Law & Regulation
Auto Enrolment Pension – What it means for CPA Members by Justin O’Gorman
Auto Enrolment Pension –
What it means for CPA Members
by Justin O’Gorman
Over the last number of years, there have been various attempts to introduce some form of mandatory pensions for workers in Ireland. Up until 2022, these attempts have never progressed past reports and recommendations. There has always been a reason for delaying the introduction of the scheme.
This situation has now changed with the commencement of an Auto-Enrolment arrangement pencilled in to start in the first quarter of 2024 (although there appears to be some slippage with this date). The Minister for Social Protection is aiming to have the necessary legislation in place this year with 2023 seeing the implementation of the necessary IT systems and organisation in place and the potential for the initial enrolments of members by early 2024.

This new Auto-Enrolment Pension will have implications for workers and employers alike and therefore, it is important that employers know what their responsibilities will be in the months ahead.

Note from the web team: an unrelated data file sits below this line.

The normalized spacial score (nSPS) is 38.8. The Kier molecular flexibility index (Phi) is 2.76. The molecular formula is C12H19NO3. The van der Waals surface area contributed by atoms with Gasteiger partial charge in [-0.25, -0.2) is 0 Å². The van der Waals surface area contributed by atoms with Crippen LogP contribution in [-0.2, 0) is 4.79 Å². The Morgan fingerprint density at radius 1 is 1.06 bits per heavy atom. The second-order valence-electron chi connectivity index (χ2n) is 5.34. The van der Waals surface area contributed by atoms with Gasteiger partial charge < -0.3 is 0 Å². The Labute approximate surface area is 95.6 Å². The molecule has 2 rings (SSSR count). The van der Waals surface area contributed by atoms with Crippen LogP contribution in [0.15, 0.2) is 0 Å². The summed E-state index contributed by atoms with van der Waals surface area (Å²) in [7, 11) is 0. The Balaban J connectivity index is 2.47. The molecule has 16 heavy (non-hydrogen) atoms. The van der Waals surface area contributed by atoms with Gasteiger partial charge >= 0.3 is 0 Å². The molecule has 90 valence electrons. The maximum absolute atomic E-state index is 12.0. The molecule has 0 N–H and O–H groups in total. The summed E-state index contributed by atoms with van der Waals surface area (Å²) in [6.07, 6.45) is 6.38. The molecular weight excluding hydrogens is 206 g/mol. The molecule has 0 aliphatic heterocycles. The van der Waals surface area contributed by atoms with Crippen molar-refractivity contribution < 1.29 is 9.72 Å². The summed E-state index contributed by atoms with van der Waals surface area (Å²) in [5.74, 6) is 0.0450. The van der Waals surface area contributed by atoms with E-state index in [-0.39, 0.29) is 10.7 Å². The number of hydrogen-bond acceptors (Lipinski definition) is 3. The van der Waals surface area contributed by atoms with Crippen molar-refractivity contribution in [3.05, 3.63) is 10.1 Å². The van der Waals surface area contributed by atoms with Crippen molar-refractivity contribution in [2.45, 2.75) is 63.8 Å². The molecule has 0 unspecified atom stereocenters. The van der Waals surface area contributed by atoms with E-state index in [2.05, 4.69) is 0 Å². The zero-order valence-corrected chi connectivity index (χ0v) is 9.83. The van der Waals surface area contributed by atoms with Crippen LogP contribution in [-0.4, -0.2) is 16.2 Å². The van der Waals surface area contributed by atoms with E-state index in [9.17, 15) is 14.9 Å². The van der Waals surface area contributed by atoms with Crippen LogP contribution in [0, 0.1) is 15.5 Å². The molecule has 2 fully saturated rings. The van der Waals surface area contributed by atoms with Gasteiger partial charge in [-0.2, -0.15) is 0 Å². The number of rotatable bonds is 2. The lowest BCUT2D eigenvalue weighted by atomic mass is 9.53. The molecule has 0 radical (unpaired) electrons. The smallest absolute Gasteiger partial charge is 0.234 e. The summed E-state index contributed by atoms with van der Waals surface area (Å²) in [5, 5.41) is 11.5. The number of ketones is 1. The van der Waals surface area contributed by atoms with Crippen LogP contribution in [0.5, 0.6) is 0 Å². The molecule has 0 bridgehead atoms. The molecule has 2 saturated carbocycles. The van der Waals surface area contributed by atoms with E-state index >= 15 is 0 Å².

The new Auto Enrolment Pension will be overseen by a new body known as the Central Processing Authority or CPA – an “interesting” acronym when one takes into account the people reading this article! – for short. The CPA will be responsible for the operation, co-ordination, supervision and development of the system.

What is an Auto-Enrolment Pension
Basically, an Auto-Enrolment Pension will enrol every qualifying worker who is not a member of a pension into this new scheme. From that date onwards, they will be expected to make a contribution to this new pension and their employer will also be expected to make a contribution.

A qualifying worker will be one who is aged between 23 and 60, is earning over €20,000 per annum and is not already a member of an occupational or personal pension.

The Auto-Enrolment pension will be voluntary, but employees must ‘Opt-Out’ rather than ‘Opt-In’ to the arrangement.

The initial contribution rate that an employee must make is 1.5% of their salary. The employer must also match this 1.5%. In year 4, the contribution rate will increase to 3% from the employee and 3% from the employer. In year 7, the contribution increases again to 4.5% employee/employer and finally in year 10, the contribution rate increases to 6% employee/employer.

The State will also make a contribution to the scheme starting at 0.5% per annum and gradually increasing to 2% per annum by year 10.